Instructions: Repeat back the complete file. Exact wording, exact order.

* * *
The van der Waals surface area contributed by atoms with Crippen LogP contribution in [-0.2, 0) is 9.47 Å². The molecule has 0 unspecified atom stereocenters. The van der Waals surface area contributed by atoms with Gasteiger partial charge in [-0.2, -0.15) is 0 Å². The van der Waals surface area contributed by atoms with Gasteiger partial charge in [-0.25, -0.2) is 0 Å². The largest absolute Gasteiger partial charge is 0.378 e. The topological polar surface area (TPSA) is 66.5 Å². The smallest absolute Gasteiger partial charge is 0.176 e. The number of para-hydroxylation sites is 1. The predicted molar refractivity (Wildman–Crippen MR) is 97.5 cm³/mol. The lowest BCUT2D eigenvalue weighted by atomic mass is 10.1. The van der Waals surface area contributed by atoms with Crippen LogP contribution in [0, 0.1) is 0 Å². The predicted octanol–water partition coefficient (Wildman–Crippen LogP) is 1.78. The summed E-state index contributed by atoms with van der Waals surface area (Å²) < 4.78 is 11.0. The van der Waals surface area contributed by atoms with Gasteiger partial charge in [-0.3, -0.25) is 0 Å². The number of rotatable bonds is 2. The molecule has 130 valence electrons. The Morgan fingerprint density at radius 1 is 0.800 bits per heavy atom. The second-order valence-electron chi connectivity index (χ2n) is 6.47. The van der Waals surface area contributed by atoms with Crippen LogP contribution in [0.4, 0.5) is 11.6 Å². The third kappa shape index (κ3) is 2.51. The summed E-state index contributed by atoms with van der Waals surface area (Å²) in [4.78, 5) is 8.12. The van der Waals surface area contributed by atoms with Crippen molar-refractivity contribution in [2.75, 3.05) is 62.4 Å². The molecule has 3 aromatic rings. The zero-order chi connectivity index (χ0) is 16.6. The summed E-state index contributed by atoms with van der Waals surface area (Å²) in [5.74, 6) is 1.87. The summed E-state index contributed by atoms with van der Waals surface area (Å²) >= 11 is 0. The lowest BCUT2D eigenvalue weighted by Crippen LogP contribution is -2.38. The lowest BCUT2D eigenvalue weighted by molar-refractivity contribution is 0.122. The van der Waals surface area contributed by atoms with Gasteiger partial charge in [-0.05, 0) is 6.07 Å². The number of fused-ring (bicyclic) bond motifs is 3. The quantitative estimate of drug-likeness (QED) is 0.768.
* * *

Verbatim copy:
The van der Waals surface area contributed by atoms with Crippen LogP contribution in [-0.2, 0) is 9.47 Å². The molecule has 0 unspecified atom stereocenters. The van der Waals surface area contributed by atoms with Gasteiger partial charge in [-0.2, -0.15) is 0 Å². The van der Waals surface area contributed by atoms with Gasteiger partial charge in [-0.25, -0.2) is 0 Å². The largest absolute Gasteiger partial charge is 0.378 e. The topological polar surface area (TPSA) is 66.5 Å². The smallest absolute Gasteiger partial charge is 0.176 e. The number of para-hydroxylation sites is 1. The predicted molar refractivity (Wildman–Crippen MR) is 97.5 cm³/mol. The lowest BCUT2D eigenvalue weighted by atomic mass is 10.1. The van der Waals surface area contributed by atoms with Crippen LogP contribution in [0, 0.1) is 0 Å². The predicted octanol–water partition coefficient (Wildman–Crippen LogP) is 1.78. The summed E-state index contributed by atoms with van der Waals surface area (Å²) < 4.78 is 11.0. The van der Waals surface area contributed by atoms with Gasteiger partial charge in [-0.3, -0.25) is 0 Å². The number of rotatable bonds is 2. The molecule has 130 valence electrons. The Morgan fingerprint density at radius 1 is 0.800 bits per heavy atom. The second-order valence-electron chi connectivity index (χ2n) is 6.47. The van der Waals surface area contributed by atoms with Crippen LogP contribution in [0.4, 0.5) is 11.6 Å². The third kappa shape index (κ3) is 2.51. The summed E-state index contributed by atoms with van der Waals surface area (Å²) in [4.78, 5) is 8.12. The van der Waals surface area contributed by atoms with Crippen molar-refractivity contribution in [2.75, 3.05) is 62.4 Å². The molecule has 3 aromatic rings. The zero-order chi connectivity index (χ0) is 16.6. The summed E-state index contributed by atoms with van der Waals surface area (Å²) in [5.74, 6) is 1.87. The summed E-state index contributed by atoms with van der Waals surface area (Å²) >= 11 is 0. The lowest BCUT2D eigenvalue weighted by Crippen LogP contribution is -2.38. The lowest BCUT2D eigenvalue weighted by molar-refractivity contribution is 0.122. The van der Waals surface area contributed by atoms with Gasteiger partial charge in [-0.05, 0) is 6.07 Å². The number of fused-ring (bicyclic) bond motifs is 3. The quantitative estimate of drug-likeness (QED) is 0.768.